The recreation and escape this God-given natural wonder provides so many Arkansans and Americans are irreplaceable should this river become fouled with raw waste from the 6,500-swine factory our state's Department of Environmental Quality (wheeze) permitted into the sacred watershed just six miles upstream and along a major tributary.

    With that in mind, I found the latest local economic impact information collected by the Buffalo River Watershed Alliance especially relevant. The analytical project is part of an examination of tourism industry in Newton County where the hog factory is located.

    Gordon Watkins, chairman of the alliance, told me, based on information from the Tourism Trust Fund managed by Arkansas Department of Parks and Tourism, that during calendar year 2016 tourism-related businesses in the county paid $130,120 toward the state's 2 percent Tourism Tax.

    "This equates to a remarkable amount of gross revenues generated by these Newton County tourism businesses in one of the poorest counties in Arkansas," said Watkins. "This is a significant sum, especially considering the multiplier effect, as this income is spent with and amongst other local, non-tourism businesses, such as gas stations, hardware stores, restaurants, cleaning services, carpenters, etc."

    Watkins said the primary tourist attraction in Newton County is, of course, the Buffalo National River. "So by comparison how much does one hog operation with a handful of employees contribute to Newton County?" he wonders.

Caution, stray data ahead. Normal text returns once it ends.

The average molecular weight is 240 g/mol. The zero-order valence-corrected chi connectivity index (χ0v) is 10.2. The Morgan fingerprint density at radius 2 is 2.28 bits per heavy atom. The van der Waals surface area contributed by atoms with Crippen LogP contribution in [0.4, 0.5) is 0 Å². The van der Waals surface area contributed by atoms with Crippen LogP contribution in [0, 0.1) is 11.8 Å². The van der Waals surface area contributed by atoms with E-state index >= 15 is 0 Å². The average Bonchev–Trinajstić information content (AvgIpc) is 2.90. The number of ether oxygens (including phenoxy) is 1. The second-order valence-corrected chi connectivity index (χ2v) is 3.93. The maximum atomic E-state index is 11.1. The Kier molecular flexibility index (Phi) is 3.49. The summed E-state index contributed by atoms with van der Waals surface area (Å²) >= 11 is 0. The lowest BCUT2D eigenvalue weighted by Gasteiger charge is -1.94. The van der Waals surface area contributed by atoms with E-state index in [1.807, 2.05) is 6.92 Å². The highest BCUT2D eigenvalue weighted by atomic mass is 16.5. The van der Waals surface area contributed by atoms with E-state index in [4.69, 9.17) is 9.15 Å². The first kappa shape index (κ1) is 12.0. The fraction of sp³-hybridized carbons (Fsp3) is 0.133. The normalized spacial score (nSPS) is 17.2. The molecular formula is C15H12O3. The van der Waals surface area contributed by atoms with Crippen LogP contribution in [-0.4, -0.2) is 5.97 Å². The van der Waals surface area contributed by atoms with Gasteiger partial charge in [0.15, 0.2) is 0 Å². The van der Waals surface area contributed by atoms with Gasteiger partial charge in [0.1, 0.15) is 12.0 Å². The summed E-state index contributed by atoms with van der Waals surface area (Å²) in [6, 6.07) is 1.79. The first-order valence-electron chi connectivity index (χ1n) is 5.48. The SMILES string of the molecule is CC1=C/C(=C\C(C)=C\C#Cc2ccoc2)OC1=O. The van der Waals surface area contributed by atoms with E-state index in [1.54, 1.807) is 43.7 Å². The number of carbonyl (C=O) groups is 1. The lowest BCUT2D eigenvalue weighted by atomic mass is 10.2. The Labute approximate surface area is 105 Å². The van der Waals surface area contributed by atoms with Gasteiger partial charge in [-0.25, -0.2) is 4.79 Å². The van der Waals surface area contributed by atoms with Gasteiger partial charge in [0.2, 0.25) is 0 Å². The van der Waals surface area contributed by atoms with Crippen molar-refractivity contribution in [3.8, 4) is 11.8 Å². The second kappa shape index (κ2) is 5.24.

Well, the alliance website says only about a dozen jobs mostly paying at or near minimum wages are created by the factory while property values within a few miles tend to decline by an average of 6 percent. And who knows what the impact to a resource such as the Buffalo that accounts for about $38 million in revenue to Arkansas would be should the river become fouled from hog waste?

    So, my friends, you can continue to count me among the many thousands across our state who remain deeply troubled, even angry, that this wholly preventable and unnecessary state of jeopardy to our special river even exists and is even being nurtured rather than discouraged by the state.

  • 01 Jul 2017 1:15 PM | Anonymous member (Administrator)

    Can’t pick just one

    Memorable career

    By Mike Masterson

    Posted: July 1, 2017 at 2:11 a.m.

    I was asked the other day which among a career of stories I consider most memorable.

    That proved more difficult than expected once I began to reflect across 46 years.